This is a character breakdown of the protagonist of The Kingdom of Back by Marie Lu, based on the real woman that was Nannerl or Maria Anna Mozart. The second half of a two part series, both posts will contain spoilers for the entirety of the book. While I don't personally think this book is really a read for the plot, there will still be spoiler warnings at the beginning of both posts. Spoilers on premise and plot below.
Nannerl and Wolferl
Another highlight of the book is the close relationship between Nannerl and her brother. Through their youth and into their young-adulthood, it is a relationship that waxes and wanes in warmth, touching themes of companionship, competition, resistance, truth vs. lie, love, and more. Though we begin when they are very young and practically inseparable, we watch as the influences of society, their parents, and Hyacinth, touch their friendship.
"He would be directing the orchestra, I realized, and the premonition in his words appeared before me in all its future splendor, him a young man in a red coat, weaving his music to life. I would be on the ground, staring upward to see my brother at the top of the upside-down tree. I would be a lady with feathers in her wig and no quill in her hand, looking on in silence."
Nannerl, still a young girl for a lot of the narrative, balances her way through resenting the world for its limitations on her life while loving her brother for who he is — famous composer and all. Their relationship chills accordingly as she has to stand back and watch, yet it is never a breaking point. Nannerl's love for her brother is the one bit of love she ultimately will not give up. It is the one bit of love that (in the book, at least) she does not give away, even in her resistance towards the world and her fight for immortality.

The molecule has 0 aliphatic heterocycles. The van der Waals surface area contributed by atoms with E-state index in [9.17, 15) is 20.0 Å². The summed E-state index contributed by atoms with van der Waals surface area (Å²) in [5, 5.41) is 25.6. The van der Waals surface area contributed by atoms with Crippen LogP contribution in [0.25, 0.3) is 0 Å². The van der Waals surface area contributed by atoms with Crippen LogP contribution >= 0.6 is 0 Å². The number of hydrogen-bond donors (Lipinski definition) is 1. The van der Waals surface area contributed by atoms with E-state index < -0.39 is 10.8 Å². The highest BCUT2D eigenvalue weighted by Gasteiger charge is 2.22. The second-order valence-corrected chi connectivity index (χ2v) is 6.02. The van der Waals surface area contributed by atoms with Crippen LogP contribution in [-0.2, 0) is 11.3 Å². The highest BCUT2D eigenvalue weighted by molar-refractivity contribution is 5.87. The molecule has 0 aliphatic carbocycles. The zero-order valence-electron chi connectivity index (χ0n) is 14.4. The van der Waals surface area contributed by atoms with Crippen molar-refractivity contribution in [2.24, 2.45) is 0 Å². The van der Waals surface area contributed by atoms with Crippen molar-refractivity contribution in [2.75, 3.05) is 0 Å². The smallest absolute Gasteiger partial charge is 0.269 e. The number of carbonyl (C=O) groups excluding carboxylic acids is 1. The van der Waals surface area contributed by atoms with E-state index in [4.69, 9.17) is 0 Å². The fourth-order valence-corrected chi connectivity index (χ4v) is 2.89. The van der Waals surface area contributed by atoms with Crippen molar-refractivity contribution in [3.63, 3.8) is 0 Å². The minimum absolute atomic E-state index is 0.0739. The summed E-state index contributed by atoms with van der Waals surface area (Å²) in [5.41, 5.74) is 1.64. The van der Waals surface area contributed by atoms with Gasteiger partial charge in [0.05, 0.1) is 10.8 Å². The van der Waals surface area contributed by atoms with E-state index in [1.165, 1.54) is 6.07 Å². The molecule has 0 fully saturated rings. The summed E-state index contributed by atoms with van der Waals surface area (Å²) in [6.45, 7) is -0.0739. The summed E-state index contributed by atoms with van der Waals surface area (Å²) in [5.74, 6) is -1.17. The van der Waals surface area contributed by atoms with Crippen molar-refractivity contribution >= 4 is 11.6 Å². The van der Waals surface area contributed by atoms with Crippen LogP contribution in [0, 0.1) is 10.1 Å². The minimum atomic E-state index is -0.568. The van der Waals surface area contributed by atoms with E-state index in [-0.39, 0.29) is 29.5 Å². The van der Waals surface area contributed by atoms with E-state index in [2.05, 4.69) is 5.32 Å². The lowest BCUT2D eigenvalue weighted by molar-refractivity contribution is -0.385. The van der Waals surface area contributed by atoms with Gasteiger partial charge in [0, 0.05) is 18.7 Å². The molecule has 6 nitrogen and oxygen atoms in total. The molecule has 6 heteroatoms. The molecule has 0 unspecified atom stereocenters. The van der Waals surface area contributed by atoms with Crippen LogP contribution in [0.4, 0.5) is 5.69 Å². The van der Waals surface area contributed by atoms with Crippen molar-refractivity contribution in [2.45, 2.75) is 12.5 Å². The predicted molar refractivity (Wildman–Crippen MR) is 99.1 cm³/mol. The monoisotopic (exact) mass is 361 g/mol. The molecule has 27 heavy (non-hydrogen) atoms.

"Wolfgang Amadeus Mozart had stolen my music."
When their relationship does chill, it isn't because of her fight towards being remembered — it's because she was wronged, stolen from, and hurt deeply.
Granted, in another time where they do fight terribly, it is from Nannerl's jealousy and fear of what Hyacinth may be telling her brother and not her — the envy of what her brother might be getting, instead of her, just like in the real world. This impacts their interactions for a good part of the book, filling both with cold anger.
"Mama sighed. “Woferl is like your father. They are stubborn men, and as the women in their lives, we must learn to voice our opinions without letting them realize it. It is the way of things.”
The way of things."
Again, the theme of Nannerl resisting the rest of the world, "the way of things" is set against her relationship with her brother, showing how the fact that everyone offers more to Woferl than to her impacts each of them, together and apart.
At the climax of internal conflict, Nannerl is given a choice: to bring her brother for Hyacinth to consume and live forever in history, or not, and be forgotten by the rest of the world in favor of her brother.
She chooses Woferl.
"“I’m here, Woferl,” I said. He tried to smile, but the pain stopped him. “You came to see me,” he said. I swallowed. “Of course,” I said. “You are my brother.”"
"“I am a composer named Nannerl!”"
Nannerl isn't your typical YA "strong female protagonist". This isn't your typical YA strong feminist novel. It's quiet. A large part of the misogyny comes in the form of microaggressions that cut her down and limit her immediate actions, accenting the sweeping conflicts that limit her whole life. She is called selfish when asserting herself, and shoved responsibilities on the principle that "she will need to learn how to be a mother soon enough". Nannerl picks and chooses her battles, fighting them in word, thought, or subtle action instead of sword and swagger.
This doesn't make her any less of a fighter or a feminist, nor does it make her story any less worth telling and reading.
Remember her name. Both her first and last. Her name and skill were erased from history because of her gender, and that is something to be angry about. It is my hope that any other Nannerls of today will not have the same fate. Happy Women's History Month.
"“I signed them Mozart.”
I leaned forward. “Just Mozart?”
“Yes. For both of us. We are both Mozart, are we not?”
Janelle Yapp is a writer and self-dubbed professional daydreamer. Her work has appeared in Unpublished Magazine and Paper Crane Journal, among others. She is also a staff writer at Outlander Magazine.